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Characters that mark the end of a statement, or that separate items in a list

Examples in program: ; (),}

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The rules of grammar that must be followed when writing a program

Controls the use of:

key words


programmer-defined symbols


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Lines and Statements

cout << "How many hours did you work? ";

cout << "How many hours "

<< "did you work? ";

There are 2 statements above. The first statement uses one line the second statement spans two lines the semicolon ( ; ) is the statement terminator

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Variable Definitions

Two types of information: numbers and characters

Numbers may be integers or floating-point

The statement below creates three variables in memory named hours, rate, and pay that each can store a floating-point number

float hours, rate, pay;

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Input, Processing, and Output

Three steps many programs perform:1) Gather input data:

- from keyboard- from files on disk drives

2) Process the input data

3) Generate output:- send it to the screen- write it to a file

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Input, Processing, and Output

Outputcout << "Enter your hours and rate " << "separated by a space: ";

Input:cin >> hours; cin >> rate;

Processing:pay = hours * rate;

Outputcout << “You have earned $” << pay;

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Program Output

How many hours did you work? 10How much do you get paid per hour? 15You have earned $150

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The Programming Process

The programming process consists of several steps, which include: Design Code Test Debug Document

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The Programming Process

1. Clearly define what the program is to do.Purpose, Inputs /Outputs, Process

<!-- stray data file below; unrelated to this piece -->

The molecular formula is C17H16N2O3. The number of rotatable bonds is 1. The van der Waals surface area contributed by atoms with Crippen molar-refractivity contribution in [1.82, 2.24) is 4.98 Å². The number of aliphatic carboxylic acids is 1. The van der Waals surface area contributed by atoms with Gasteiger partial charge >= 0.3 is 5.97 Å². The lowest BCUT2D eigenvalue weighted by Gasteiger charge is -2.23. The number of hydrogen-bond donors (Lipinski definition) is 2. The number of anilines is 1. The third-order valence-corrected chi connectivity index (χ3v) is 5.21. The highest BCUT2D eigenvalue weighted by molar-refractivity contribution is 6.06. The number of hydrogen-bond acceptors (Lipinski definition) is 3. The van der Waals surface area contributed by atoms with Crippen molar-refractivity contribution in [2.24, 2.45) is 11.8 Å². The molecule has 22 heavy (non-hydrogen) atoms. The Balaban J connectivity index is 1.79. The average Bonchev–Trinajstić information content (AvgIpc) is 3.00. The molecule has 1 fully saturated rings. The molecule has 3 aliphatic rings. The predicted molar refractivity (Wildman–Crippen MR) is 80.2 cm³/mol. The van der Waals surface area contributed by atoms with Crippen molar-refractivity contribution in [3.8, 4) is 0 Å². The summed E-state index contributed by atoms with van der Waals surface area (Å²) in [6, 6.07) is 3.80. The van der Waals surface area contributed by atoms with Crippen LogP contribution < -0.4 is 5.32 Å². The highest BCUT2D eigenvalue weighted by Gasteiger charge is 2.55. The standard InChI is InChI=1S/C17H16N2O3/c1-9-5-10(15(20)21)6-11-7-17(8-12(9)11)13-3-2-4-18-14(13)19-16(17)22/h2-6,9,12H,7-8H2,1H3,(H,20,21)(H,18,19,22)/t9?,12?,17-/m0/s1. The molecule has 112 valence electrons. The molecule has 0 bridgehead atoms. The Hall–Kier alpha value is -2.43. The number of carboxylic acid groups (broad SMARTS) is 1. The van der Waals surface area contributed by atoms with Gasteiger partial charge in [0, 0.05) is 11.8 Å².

2. Visualize the program running on the computer3. Design using a Hierarchy chart, flowchart or pseudocode.4. Desk check for logical errors.5. Enter/Edit the code and compile it.6. Correct any errors found during compilation.

• Compile-time error (syntax/grammatical error)• Repeat steps 5 and 6 as many times as necessary

7. Run the program with test data for input8. Correct any errors found while running the program

• Run-time errors• Repeat steps 5 through 8 as many times as necessary.

9. Validate the results of the program.

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Procedural and Object-Oriented Programming

Procedural programming: focus is on the process. Procedures/functions are written to process data.

Object-Oriented programming: focus is on objects, which contain data and the means to manipulate the data. Messages are sent to objects to perform operations.

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Class Review Program

A set of instructions to a computer to perform a task Why computer can do lots of job

Programmability Elements of computer system

Hardware (CPU, main memory, second storage, I/O), software Software categories

OS, application software Programming languages

Low-level, high-level Transfer a high-level program to an executable file

Preprocess, compile, link Common elements in programming languages

Keyword, programmer-defined symbols, operators, punctuation, syntax Which 3 steps most programs perform

Gather input data, process data, generate output